All photos me as well (copyrighted too)
Arriving at the field a few days ago not expecting much to happen – just some quiet and calm flying around – I was pleasantly surprised when my flight instructor (who’d be flying with me for a checkup) informed me that instead of the usual dull circuits and maneuvers, we’d be heading to Zagreb Intl. to fire up a privately-owned Cirrus SR-22 that had been sitting on the ground for a spell and needed to be flown to Germany for maintenance. Having only been in a Cirrus once in my life – in a brand-new SR-22 G3 at the Paris Air Show – I was naturally through the roof, especially it being a beautiful and calm sunny day just begging for some camera work :).
The aircraft in question is a SR-22 G2, registered 9A-BDG, bought new a couple of years ago (and had as such represented a quantum leap for Croatian general aviation :D). Our mission for the day was to fire it up and run the engine for about 10-15 minutes so it could “catch some air”. Not moving from the same spot, it gave us the opportunity to run through its excellent Avidyne Entegra FlightMax glass cockpit system – though, with the aircraft vibrating from the big six pack up front and me totally engrossed in the display, I didn’t take all that many photos…
9A-BDG shining proudly in the mid-day sun. Though not as elegant as other similar aircraft - the Lancair ES comes to mind - the SR-22 is still a sight to look at. As you can see, the aircraft is lavishly equipped with deicing systems, including the state-of-the-art TKS fluid-based system on the wing and horizontal stab leading edges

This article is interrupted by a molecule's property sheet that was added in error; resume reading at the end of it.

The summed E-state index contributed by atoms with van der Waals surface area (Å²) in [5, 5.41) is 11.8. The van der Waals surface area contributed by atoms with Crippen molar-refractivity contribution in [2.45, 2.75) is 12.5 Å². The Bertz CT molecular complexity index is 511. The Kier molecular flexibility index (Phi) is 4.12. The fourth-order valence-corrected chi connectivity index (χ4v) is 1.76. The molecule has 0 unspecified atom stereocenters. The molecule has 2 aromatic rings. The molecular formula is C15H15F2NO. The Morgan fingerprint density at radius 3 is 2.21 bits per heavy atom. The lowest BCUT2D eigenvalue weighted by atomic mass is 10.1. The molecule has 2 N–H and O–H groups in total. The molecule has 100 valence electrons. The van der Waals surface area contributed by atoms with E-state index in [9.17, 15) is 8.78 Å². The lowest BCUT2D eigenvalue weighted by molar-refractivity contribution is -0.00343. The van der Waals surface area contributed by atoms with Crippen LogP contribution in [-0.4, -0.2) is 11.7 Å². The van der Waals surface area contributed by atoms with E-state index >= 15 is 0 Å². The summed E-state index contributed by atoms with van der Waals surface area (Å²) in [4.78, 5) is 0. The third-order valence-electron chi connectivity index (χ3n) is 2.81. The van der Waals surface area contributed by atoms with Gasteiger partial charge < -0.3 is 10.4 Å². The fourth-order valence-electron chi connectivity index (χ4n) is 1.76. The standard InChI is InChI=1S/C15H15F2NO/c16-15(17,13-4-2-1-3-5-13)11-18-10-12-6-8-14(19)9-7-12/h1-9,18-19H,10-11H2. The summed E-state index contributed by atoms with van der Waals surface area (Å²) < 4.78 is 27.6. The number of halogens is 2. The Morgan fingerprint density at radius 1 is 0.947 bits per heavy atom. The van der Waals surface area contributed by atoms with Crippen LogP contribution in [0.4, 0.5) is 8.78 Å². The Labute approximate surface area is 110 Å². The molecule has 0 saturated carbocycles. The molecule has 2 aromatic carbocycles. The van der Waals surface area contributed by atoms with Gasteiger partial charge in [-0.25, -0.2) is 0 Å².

Rear quarterview. Completely fascinated by the Cirrus, I had completely failed to notice a much rarer Fairchild Metro in the background 😀
The office :). There's a whole farm worth of cow in here :D. Unlike its follow-on, the G2 sports the Avidyne glass cockpit system, as opposed to the G1000-based Cirrus Perspective system on the G3. The sidesticks - which are also the trim controls - give the front seats a lot of room
Warming up the computer :). To feed all the electronics on board, the SR-22 has two alternators and two batteries, though as far as I've seen, Alternator No.2 comes online only at about 1500 RPM... presumably not to overburden the engine when it's running on idle. As you can also see, the G2 comes with a number of backups, including primary flight and complete engine instruments
Unlike the G1000, the Entegra does not have comms and nav radios integrated into the system. Hence, two Garmin GNS 430 units provide the interface with the system, though which you can also load the flight plan to be followed using GPS. Below it is a juicy Garmin GTX 330 Mode S transponder, with an autopilot and audio selector panel situated below
An artsy view of the PFD and MFD. Everything's in here - moving map, TCAS, strikefinder/stormscope, comprehensive engine information...
A view from the passenger's seat. Firing up the engine for the first time in awhile, we had asked for a fire truck to keep watch nearby, should the 310 HP engine fail to cooperate...
An interesting feature - the deicing system refuel valve :). The system has an autonomy of about 4 hours on the G2 I think (and 6 on the G3 if I'm not mistaken)